Monday, March 27, 2006
Federal Government against carbon credits (for now)
The Commonwealth Government's is against trading in carbon credits, for the time being, according to a 2004 policy document called "Securing Australia’s Energy Future".
"Australia will not impose significant new economy-wide costs, such as emissions trading, in its greenhouse response at this stage," says the report. But it doesn't rule trading schemes out in future: " Such action is premature, in the absence of effective longer-term global action on climate change..."
Australia is holding out for a better deal, especially from fast-growing economies: "Expected economic growth in less developed countries, such as China and India, will result in emissions from these nations increasing substantially over the next 20 to 30 years. Total emissions from less developed countries, which have no quantitative targets under the Kyoto Protocol, are expected to soon overtake those from industrialised countries. It is clear that, to be effective, any global response must encompass the world’s major emitters."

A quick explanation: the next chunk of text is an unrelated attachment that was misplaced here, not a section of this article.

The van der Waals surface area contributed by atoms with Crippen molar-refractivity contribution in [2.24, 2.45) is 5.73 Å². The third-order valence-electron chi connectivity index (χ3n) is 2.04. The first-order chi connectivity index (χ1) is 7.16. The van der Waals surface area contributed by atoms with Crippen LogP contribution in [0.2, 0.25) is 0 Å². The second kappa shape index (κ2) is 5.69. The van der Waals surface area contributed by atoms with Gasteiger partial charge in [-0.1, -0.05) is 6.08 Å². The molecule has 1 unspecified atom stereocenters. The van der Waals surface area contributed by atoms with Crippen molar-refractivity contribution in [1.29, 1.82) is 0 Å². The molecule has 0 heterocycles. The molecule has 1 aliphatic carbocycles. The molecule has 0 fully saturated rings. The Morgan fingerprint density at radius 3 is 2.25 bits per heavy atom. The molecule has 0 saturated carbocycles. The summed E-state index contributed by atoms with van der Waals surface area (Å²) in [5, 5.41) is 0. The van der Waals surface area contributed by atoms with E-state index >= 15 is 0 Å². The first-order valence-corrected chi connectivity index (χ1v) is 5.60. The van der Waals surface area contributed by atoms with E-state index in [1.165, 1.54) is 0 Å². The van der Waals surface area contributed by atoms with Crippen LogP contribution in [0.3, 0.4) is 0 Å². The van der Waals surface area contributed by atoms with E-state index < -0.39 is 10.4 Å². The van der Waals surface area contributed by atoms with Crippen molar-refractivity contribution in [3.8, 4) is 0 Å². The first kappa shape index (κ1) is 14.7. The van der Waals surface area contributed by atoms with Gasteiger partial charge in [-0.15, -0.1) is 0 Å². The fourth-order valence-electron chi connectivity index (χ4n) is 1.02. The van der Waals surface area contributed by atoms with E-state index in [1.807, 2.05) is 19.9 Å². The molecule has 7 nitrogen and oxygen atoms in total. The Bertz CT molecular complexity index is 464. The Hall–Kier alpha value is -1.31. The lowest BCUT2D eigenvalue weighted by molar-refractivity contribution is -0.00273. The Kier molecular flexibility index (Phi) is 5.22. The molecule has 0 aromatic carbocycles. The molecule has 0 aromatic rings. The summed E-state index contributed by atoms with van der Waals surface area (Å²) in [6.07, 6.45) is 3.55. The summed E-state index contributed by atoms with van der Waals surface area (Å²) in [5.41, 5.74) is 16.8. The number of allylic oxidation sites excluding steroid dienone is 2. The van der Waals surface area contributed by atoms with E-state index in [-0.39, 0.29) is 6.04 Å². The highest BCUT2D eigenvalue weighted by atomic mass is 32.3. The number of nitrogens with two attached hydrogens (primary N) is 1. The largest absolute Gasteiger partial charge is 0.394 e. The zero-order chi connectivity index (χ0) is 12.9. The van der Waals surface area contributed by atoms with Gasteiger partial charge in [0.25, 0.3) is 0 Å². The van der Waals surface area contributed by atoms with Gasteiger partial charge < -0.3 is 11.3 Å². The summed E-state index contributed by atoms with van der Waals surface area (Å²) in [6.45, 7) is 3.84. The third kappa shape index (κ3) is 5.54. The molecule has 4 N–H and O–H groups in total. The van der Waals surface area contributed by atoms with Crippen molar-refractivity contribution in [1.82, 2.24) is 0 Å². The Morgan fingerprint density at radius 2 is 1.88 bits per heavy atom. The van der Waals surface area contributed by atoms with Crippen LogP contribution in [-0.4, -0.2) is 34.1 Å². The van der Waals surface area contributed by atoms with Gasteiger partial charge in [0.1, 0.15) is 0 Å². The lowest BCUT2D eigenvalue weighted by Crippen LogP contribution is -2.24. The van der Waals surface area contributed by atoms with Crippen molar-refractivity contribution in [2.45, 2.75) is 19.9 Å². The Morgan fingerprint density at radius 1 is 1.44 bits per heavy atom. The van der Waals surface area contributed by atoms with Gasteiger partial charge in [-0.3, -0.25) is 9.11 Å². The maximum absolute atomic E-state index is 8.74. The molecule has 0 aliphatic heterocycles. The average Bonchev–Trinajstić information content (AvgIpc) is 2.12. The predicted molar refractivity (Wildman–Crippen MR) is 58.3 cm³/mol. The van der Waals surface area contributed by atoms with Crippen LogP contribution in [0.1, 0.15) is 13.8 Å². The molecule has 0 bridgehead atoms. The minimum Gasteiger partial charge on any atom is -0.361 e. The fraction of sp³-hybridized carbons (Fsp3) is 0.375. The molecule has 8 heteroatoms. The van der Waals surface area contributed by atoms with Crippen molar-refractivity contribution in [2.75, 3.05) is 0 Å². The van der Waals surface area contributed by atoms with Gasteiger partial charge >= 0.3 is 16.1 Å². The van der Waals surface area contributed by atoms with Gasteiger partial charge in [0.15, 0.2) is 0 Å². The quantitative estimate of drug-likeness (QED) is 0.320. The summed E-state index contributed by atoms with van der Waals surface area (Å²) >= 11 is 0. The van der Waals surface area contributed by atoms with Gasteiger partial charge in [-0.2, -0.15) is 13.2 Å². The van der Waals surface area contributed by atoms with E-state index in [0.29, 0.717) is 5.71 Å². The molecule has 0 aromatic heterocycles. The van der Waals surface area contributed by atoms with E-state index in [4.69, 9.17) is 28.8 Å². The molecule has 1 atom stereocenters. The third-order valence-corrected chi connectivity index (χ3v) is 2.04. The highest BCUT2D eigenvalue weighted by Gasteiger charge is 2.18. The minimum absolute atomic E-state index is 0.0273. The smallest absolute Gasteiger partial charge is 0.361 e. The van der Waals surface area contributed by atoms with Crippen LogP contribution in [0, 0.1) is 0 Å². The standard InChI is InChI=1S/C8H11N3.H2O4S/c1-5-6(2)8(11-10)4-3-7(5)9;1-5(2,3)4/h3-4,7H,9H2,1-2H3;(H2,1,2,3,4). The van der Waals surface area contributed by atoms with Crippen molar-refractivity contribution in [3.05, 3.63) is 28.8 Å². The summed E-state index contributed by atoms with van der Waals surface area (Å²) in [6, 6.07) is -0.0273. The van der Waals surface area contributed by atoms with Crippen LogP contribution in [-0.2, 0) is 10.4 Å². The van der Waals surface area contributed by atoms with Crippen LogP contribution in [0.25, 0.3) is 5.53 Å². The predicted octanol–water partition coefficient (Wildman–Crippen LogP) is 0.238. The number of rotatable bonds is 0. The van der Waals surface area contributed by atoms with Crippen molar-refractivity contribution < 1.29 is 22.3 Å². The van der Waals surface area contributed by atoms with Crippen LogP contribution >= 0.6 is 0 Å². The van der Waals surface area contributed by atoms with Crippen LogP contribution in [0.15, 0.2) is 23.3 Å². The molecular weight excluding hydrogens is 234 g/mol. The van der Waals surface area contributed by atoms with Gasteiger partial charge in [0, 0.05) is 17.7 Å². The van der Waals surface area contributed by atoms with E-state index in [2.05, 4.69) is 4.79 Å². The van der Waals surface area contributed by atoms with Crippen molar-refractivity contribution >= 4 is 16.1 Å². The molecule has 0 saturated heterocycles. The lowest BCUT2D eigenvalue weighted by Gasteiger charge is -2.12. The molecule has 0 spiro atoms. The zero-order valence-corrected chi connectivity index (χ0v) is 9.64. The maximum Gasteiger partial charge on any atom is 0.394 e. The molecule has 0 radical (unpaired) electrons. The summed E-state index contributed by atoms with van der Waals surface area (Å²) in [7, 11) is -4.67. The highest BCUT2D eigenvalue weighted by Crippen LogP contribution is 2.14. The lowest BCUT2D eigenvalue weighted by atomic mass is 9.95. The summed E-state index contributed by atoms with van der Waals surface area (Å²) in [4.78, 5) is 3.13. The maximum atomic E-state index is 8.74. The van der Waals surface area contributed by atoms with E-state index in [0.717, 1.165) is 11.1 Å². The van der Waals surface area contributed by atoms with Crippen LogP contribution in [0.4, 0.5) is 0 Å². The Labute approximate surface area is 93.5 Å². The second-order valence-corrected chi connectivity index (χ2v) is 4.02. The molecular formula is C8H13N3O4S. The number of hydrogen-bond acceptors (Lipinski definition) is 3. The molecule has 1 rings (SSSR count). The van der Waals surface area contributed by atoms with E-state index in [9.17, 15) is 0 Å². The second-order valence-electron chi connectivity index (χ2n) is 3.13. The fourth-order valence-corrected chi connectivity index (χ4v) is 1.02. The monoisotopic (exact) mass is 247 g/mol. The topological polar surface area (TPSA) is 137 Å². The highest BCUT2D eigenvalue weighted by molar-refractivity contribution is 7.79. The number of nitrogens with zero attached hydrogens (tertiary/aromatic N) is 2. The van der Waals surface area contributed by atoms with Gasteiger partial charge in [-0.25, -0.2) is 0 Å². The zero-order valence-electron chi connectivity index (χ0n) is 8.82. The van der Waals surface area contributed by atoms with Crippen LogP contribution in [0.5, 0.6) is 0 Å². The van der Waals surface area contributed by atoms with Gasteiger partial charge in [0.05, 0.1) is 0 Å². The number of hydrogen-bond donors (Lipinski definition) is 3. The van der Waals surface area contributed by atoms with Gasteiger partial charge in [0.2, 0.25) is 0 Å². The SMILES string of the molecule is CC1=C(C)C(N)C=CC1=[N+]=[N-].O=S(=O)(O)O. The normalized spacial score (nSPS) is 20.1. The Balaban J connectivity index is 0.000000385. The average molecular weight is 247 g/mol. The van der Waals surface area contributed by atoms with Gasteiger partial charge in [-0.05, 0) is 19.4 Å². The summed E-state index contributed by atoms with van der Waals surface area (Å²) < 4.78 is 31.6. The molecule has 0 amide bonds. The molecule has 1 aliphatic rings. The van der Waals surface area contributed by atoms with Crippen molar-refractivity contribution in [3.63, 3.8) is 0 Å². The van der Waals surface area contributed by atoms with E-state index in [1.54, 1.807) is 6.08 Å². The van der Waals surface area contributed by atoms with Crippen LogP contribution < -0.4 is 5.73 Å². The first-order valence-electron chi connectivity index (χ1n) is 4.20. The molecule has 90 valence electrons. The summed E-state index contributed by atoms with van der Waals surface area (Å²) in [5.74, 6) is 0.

If the international community plays ball, Australia will get a trading system: "Should such an effective global response be in prospect, the government will consider least-cost approaches to constraining emissions. This consideration would encompass the possible introduction of market-based measures (such as an emissions trading scheme) in the longer term, noting the potential for these to lead a better resource allocation and provide industry and individuals with the greatest flexibility in determining how best to respond."
Posted by Michael Kiely at 9:41 AM